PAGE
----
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We still could have done better on turnout

That’s always how it is, isn’t it?

Despite holding the most expensive and closely-watched U.S. Senate election in the nation last year, Texas still ranked among the ten worst states for voter turnout in 2018, according to a new report on voting trends.

About 46 percent of eligible Texas voters cast a ballot in the November election, up from 29 percent four years earlier, according to “America Goes to the Polls 2018,” a report from Nonprofit VOTE and the US Elections Project. While the number of voters jumped, the turnout places Texas 41st in the country for voter turnout — up from 50th in the 2014 election.

The national report blames Texas’ poor ranking on a deadline that cuts off voter registration four weeks before Election Day. Most states in the bottom 15 for voter turnout require people to register to vote at least a month before the election. Most states with the highest turnout allow for same-day voter registration, according to the report.

“The November midterm election shattered records for voter turnout,” says Brian Miller, Executive Director at Nonprofit VOTE, “but beneath the record-setting turnout is a vast gap in turnout between states that speaks volumes about the impact state policies play in voter turnout.”

The League of Women Voters of Texas argues it’s time that the state “joins the modern age” and allows for same-day voter registration, according to an email Tuesday from the group representing more than 8,000 voters who encourage participation in government.

Here’s the executive summary if you don’t want to read the full report. The authors do look at other factors, including voting by mail, automatic registration, and competitive elections, so while same day registration is correlated with higher turnout, it’s not the only thing. I’d suggest that voter ID laws and other barriers to voting need to be taken into account as well. Be that as it may, there is a bill in the House to enable same day registration, and perhaps surprisingly it has two Republican authors and seven more Republican co-authors. It also doesn’t have a snowball’s chance in Piedras Negras of getting past Dan Patrick and Greg Abbott. But the idea is there, and it’s bipartisan. We’ll get there eventually. The Dallas Observer has more.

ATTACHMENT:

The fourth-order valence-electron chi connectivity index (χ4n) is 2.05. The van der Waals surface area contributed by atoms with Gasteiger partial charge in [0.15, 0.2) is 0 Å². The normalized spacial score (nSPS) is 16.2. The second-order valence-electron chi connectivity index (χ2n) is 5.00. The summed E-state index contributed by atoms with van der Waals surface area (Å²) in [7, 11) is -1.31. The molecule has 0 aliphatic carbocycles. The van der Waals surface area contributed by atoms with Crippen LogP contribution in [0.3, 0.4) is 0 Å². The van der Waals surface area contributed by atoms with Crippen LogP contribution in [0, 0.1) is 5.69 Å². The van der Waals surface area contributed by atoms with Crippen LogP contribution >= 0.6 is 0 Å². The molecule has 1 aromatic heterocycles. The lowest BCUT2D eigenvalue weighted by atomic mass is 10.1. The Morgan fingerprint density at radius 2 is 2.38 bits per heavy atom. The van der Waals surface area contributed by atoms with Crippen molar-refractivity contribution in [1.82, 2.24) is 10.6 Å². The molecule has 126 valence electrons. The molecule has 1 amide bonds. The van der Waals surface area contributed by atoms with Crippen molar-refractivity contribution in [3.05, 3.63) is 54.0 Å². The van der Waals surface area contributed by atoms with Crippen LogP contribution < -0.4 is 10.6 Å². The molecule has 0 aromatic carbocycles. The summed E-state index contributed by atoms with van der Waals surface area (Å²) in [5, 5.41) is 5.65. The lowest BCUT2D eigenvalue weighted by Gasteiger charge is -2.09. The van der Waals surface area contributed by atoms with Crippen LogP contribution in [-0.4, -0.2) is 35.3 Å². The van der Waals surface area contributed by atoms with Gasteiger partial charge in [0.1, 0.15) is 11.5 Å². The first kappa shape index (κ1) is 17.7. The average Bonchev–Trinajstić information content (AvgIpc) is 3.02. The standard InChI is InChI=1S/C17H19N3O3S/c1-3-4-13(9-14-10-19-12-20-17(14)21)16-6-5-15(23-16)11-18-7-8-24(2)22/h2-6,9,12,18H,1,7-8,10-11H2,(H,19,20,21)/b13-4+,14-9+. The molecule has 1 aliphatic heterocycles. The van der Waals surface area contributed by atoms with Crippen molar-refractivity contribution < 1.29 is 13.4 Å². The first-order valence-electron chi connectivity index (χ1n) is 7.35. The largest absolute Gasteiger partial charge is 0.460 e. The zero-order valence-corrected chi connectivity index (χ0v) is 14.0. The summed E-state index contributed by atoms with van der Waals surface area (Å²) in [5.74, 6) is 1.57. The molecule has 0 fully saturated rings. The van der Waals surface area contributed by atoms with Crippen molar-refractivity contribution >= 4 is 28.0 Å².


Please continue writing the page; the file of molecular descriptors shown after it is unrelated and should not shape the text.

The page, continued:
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2 Comments

  1. voter_worker says:

    As long as we’re trying to get the impossible, I’d be advocating for universal default registration of everyone who is eligible, along with an opt-out provision for those so inclined, rather than registration up to and including election day. It would exceed all the goals of the latter with fewer logistical hurdles for voters and election administrators.

  2. Mainstream says:

    I don’t find these analyses reliable. This report appears to compare voter turnout in Texas to “voter eligible population”, but my experience has been that many of these studies assume that all adults are part of this population, without taking the high non-citizenship rates in Texas into account. Because we do not accurately determine citizenship in our present method of counting for the census, the Census community survey relies on estimates, which again are subject to margins of error and accuracy of self-reporting of non-citizen status.